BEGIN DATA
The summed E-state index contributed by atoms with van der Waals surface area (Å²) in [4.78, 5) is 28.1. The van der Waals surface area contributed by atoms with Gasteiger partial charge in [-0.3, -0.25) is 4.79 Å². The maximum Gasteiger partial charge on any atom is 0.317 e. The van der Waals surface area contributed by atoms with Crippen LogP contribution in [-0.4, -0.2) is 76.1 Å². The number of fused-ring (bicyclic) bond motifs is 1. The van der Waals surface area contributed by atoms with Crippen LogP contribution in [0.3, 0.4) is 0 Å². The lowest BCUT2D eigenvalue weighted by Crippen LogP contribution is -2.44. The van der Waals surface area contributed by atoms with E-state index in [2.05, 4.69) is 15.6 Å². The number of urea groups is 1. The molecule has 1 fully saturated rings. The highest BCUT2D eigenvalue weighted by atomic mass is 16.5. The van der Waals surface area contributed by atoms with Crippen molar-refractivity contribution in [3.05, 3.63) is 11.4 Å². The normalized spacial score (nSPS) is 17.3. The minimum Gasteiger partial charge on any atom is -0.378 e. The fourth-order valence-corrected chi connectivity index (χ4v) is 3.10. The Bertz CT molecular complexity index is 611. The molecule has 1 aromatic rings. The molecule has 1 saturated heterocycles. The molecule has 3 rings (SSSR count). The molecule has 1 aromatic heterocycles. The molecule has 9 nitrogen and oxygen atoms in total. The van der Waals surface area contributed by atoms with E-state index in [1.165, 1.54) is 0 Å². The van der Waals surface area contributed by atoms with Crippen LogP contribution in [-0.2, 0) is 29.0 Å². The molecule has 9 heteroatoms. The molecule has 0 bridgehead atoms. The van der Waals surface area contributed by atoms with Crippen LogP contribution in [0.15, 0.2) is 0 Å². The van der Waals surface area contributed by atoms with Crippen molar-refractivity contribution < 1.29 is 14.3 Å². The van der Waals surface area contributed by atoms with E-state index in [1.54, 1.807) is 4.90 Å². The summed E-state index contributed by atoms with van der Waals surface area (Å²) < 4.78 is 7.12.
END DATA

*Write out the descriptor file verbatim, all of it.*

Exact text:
The summed E-state index contributed by atoms with van der Waals surface area (Å²) in [4.78, 5) is 28.1. The van der Waals surface area contributed by atoms with Gasteiger partial charge in [-0.3, -0.25) is 4.79 Å². The maximum Gasteiger partial charge on any atom is 0.317 e. The van der Waals surface area contributed by atoms with Crippen LogP contribution in [-0.4, -0.2) is 76.1 Å². The number of fused-ring (bicyclic) bond motifs is 1. The van der Waals surface area contributed by atoms with Crippen LogP contribution in [0.3, 0.4) is 0 Å². The lowest BCUT2D eigenvalue weighted by Crippen LogP contribution is -2.44. The van der Waals surface area contributed by atoms with E-state index in [2.05, 4.69) is 15.6 Å². The number of urea groups is 1. The molecule has 1 fully saturated rings. The highest BCUT2D eigenvalue weighted by atomic mass is 16.5. The van der Waals surface area contributed by atoms with Crippen molar-refractivity contribution in [3.05, 3.63) is 11.4 Å². The normalized spacial score (nSPS) is 17.3. The minimum Gasteiger partial charge on any atom is -0.378 e. The fourth-order valence-corrected chi connectivity index (χ4v) is 3.10. The Bertz CT molecular complexity index is 611. The molecule has 1 aromatic rings. The molecule has 1 saturated heterocycles. The molecule has 3 rings (SSSR count). The molecule has 1 aromatic heterocycles. The molecule has 9 nitrogen and oxygen atoms in total. The van der Waals surface area contributed by atoms with E-state index in [1.165, 1.54) is 0 Å². The van der Waals surface area contributed by atoms with Crippen LogP contribution in [-0.2, 0) is 29.0 Å². The molecule has 9 heteroatoms. The molecule has 0 bridgehead atoms. The van der Waals surface area contributed by atoms with Crippen LogP contribution in [0.15, 0.2) is 0 Å². The van der Waals surface area contributed by atoms with Crippen molar-refractivity contribution < 1.29 is 14.3 Å². The van der Waals surface area contributed by atoms with E-state index in [1.54, 1.807) is 4.90 Å². The summed E-state index contributed by atoms with van der Waals surface area (Å²) < 4.78 is 7.12.